2019 Apr 20, 10:13pm
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When we talk about “inflation,” we generally mean to denote a general rise in consumer prices; but, properly understood, that is the result of inflation, not inflation itself. Inflation itself is an increase in the money supply, and its effects need not necessarily be general. You can inflate the money supply by printing money, but you can also do it by expanding credit. Our friends at the National Association of Realtors and other charter members of the Committee to Reinflate the Housing Bubble, for example, have a keen understanding of the relationship between loosey-goosey mortgage-lending standards and brisk sales in the face of rising housing prices (and rising commissions). Your local new- or used-car dealer knows that he can charge higher prices for vehicles that are to be financed by people who care more about their monthly payment than about the total cost. There are some critics of the federal response to the 2008–09 financial crisis who believe that the recent run-up in the stock markets and the prices of other assets is fundamentally the result of inflation through quantitative easing and other measures. (You don’t have to believe that that was a necessarily bad policy to believe that this is true, incidentally.) Easy credit contributes to higher prices.If you make a few gazillion dollars available to finance tuition payments with underwriting standards a little bit lower than those of the average pawn shop, you create a lot of potential tuition inflation. Another way of saying this is that if Uncle Stupid puts a trillion bucks on the table, there are enough smart people at Harvard to figure out a way to pick it up.So, let’s cut the Gordian knot here. Don’t reform student lending, don’t try to lower the interest rates or create special debt subsidies for college graduates who follow careers of which the people with political power approve. Just get rid of it. With a meat ax.There are lots of smart people at the universities. Or so we’re told. If they can’t figure out how to teach the liberal arts or accounting without dipping into the Bank of Uncle Stupid with both hands and all available snouts, then maybe somebody else should give it a try.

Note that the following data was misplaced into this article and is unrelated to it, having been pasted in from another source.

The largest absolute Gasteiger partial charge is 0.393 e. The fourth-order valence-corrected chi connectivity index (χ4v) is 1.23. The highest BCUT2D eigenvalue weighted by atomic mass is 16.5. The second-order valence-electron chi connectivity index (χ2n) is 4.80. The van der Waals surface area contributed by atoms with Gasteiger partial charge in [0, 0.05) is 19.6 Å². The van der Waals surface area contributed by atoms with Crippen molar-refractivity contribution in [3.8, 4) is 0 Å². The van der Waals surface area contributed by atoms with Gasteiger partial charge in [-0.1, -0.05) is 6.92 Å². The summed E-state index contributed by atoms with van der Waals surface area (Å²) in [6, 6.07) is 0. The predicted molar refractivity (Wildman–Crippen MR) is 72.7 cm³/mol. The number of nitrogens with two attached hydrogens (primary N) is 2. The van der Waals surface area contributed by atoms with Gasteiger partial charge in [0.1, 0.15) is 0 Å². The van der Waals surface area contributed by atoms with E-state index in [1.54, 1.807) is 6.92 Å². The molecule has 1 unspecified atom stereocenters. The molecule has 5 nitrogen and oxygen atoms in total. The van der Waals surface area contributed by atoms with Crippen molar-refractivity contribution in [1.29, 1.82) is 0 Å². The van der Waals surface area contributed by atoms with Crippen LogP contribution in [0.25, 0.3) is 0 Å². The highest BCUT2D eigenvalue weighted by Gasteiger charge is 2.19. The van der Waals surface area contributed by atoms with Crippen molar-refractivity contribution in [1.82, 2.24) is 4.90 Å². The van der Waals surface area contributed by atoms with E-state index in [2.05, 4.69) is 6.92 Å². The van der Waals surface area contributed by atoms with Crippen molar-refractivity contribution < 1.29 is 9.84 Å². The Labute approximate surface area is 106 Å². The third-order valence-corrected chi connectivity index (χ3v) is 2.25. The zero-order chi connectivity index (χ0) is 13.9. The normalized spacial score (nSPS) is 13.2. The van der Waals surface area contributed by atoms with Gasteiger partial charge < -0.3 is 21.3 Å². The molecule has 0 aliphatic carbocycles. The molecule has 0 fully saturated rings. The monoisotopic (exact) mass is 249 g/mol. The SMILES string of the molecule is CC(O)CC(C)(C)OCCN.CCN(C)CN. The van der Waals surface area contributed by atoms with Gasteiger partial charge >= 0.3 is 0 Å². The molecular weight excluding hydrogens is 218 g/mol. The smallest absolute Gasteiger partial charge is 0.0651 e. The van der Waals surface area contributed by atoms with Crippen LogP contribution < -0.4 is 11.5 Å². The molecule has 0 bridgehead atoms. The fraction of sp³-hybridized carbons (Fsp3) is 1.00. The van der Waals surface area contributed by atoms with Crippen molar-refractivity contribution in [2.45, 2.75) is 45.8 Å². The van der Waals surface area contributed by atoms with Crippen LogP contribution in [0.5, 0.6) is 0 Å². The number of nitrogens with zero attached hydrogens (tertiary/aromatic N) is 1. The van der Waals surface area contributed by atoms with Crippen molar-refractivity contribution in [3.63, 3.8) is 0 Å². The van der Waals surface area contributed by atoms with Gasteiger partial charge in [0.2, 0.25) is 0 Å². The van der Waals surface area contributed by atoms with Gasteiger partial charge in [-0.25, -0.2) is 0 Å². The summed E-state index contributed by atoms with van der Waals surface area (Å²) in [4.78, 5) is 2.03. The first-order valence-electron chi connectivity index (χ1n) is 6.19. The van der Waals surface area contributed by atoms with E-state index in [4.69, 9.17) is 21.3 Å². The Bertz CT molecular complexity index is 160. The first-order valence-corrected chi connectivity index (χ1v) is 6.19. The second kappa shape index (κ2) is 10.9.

Potential? Just "potential?" Easy loans caused tuition to skyrocket.
Stop the student loans so most people can't get in college. Predictable results: - Americans are more uneducated than other nations- some colleges go bankrupts, other cut budgets, pay packages, lose key people...- key research will not be done in the US but probably in China. And yeah... that would lower college costs.... That sounds great.
Yeah, like 60% of Americans couldn't come up with $2000 for an emergency but they're supposed to pay up-front for college. Let's remove 2/3 of peoples for the education pool. After all, all poor kids must be dumb.... Or they'll get some pseudo education varnish online. Colleges will cut fat and go from $30K/year to $25K/yrs. That is not gonna cut it.